Awareness among athletes and sports medicine professionals is validating the sports hernia as a legitimate–albeit challenging–diagnosis. Once you pinpoint the problem and surgery is performed, rehab of repaired sports hernias has a high success rate. The key is to understand the mechanism of injury so rehab can address deficits and accommodate sport-specific demands.

For references go to www.advanceweb.com/rehab and click on the references toolbar.

Gary Shiffman, PT, ATC, CSCS, is director of the Millennium P.T. Clinic at the Velocity Sports Performance Center in Mahwah, N.J. He can be reached at gary@athleticrehab.com. Rich Campbell, ATC, CSCS, and Sean Donellan, ATC, CSCS, contributed to this article.

Following a Rehab Regimen for Sports Hernias

The goal of rehabilitation for a sports hernia is to return athletes to competition at a functional level equal to or better than pre-injury status. Applying the following program can achieve this aspiration. In each of these phases, you should use modalities such as ice, electrical stimulation and lasers to prevent post-exercise soreness.

Acute Phase

Warm up on a stationary bicycle and walk on a treadmill for 5 to 20 minutes, as tolerated.

  • Ball roll-ins on a fitness ball. Perform 20 to 50 repetitions.

  • Trunk rotation in supine with lower extremities on a fitness ball. Control rotation through abdominal contraction. Work both sides and progress to full range of motion.

  • Submaximal hip adduction in supine with pillow or soccer ball at knees. Hold 10 for 5 seconds. Progress to maximal isometric contraction.

  • Resistive hip flexion/abduction/extension following straight leg raise protocol. Perform 2 sets of 12 in each direction.

  • Work on passive stretching of all hip motions to optimal levels, including internal and external rotation.

  • Work trunk flexibility with forward leans, press-ups and side bends. Hold for 30 seconds or to tolerance.

    Subacute Phase

    Warm up with biking, swimming or walking at a comfortable pace for 5 to 20 minutes.

  • Work on trunk, hip and lower extremity flexibility through all motions.

  • Double knee lifts with short arc. Progress to 5 sets of 10 to 15 reps.

  • Curl-ups in hook-lying position with hands sliding toward knees, and with the head and chest lifted. Perform 15 to 50 reps.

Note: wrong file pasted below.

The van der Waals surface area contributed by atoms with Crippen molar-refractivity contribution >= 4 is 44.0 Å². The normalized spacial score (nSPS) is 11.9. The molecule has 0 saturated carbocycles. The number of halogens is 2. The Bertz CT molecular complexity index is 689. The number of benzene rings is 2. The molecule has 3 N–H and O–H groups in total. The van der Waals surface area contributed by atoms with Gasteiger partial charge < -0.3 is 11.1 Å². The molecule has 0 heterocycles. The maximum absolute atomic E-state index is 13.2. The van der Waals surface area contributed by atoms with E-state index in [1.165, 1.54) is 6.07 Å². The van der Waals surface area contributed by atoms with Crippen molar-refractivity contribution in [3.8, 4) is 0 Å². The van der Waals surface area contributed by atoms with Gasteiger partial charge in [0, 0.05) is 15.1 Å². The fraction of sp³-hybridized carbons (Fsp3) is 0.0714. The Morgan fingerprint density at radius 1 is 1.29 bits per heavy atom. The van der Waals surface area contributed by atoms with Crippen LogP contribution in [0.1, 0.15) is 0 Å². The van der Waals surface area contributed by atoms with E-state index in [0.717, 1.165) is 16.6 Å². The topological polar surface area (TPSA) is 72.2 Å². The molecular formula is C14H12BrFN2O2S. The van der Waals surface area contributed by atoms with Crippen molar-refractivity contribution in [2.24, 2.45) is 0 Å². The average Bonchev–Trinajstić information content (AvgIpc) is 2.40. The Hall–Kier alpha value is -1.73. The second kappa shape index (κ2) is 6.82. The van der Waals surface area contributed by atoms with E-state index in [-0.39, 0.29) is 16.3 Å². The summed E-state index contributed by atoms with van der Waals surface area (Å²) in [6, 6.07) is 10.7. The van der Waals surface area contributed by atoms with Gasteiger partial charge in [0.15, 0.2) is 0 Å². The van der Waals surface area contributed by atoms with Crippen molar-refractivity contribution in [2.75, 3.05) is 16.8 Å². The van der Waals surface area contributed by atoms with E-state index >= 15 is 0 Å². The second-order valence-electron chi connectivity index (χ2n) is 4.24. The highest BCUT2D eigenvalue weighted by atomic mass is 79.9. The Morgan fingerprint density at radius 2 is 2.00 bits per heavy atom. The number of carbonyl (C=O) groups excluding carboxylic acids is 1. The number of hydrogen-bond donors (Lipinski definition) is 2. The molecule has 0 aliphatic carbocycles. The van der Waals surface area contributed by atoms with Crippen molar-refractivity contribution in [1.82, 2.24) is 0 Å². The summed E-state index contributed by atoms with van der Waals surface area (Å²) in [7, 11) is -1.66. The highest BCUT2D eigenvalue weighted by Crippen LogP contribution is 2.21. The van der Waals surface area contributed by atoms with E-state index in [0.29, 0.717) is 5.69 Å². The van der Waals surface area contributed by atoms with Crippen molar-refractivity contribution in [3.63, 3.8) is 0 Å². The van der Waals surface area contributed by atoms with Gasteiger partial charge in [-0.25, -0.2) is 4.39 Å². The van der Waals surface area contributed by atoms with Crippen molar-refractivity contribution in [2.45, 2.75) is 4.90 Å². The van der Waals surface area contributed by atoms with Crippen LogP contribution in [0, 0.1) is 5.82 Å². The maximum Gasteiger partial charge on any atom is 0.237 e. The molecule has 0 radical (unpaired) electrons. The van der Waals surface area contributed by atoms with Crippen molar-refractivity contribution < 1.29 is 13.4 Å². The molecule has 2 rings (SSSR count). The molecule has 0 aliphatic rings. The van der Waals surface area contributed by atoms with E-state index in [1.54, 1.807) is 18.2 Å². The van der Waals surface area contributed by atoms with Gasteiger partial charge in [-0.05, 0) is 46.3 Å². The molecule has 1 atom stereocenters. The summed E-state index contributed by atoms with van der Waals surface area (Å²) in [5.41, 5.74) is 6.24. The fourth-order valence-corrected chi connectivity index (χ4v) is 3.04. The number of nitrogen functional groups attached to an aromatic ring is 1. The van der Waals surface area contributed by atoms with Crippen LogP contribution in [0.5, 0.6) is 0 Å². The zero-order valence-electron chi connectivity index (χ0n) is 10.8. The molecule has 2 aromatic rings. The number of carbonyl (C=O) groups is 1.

• Oblique curls in hook-lying position with hands reaching toward opposite corner. Perform 15 to 50 reps on each side.

  • Sumo squats/dumbbell dead lifts. Perform 5 sets of 5 reps. Progress from 20 lbs. to 50 lbs.

  • Side dumbbell lifts. Perform 5 sets of 5 reps. Progress from 10 lbs. to 50 lbs.

  • Isometric push-ups. Hold 6 "up" positions for 10 seconds each.

  • Proprioceptive neuromuscular facilitation chop/lift with a cable column. Perform 2 sets of 8 to 12 reps in each direction on each side. Increase weight as tolerated.

    Return-to-Play Phase

    Warm up with jogging at a moderate speed.

  • Work trunk, hips and lower extremity flexibility through all motions.

  • Medicine ball rotational throws. Perform 20 on each side. Progress from a 2-lb. ball to a 12-lb. ball.

  • Fitness ball oblique sit-ups. Perform 2 sets of 30 reps on each side.

  • Front planks with trunk supported on forearms. Hold 10 for 10 seconds. Progress to 30-second holds.

  • Side planks with trunk supported unilaterally. Hold 10 for 10 seconds. Progress to 30-second holds.

  • Dead lifts. Perform 5 reps maximum. Progress from 50 lbs. to optimal levels.

  • Side lifts. Perform 5 reps. Progress from 15 lbs. to optimal levels.

  • Chop/lift with cable column. Increase weight as tolerated.

  • Power cleans/presses

  • Kettlebell double arm swings. Perform 5 sets of 10 reps. Progress from small (18 lbs.) to large (up to 70 lbs.) kettlebells.

  • Progress to full-speed drills practicing sprinting and acceleration.

  • Slide board for hockey players. Progress from 3 to 5 1-minute intervals.

  • Push-ups and T push-ups

    –Gary Shiffman, PT, ATC, CSCS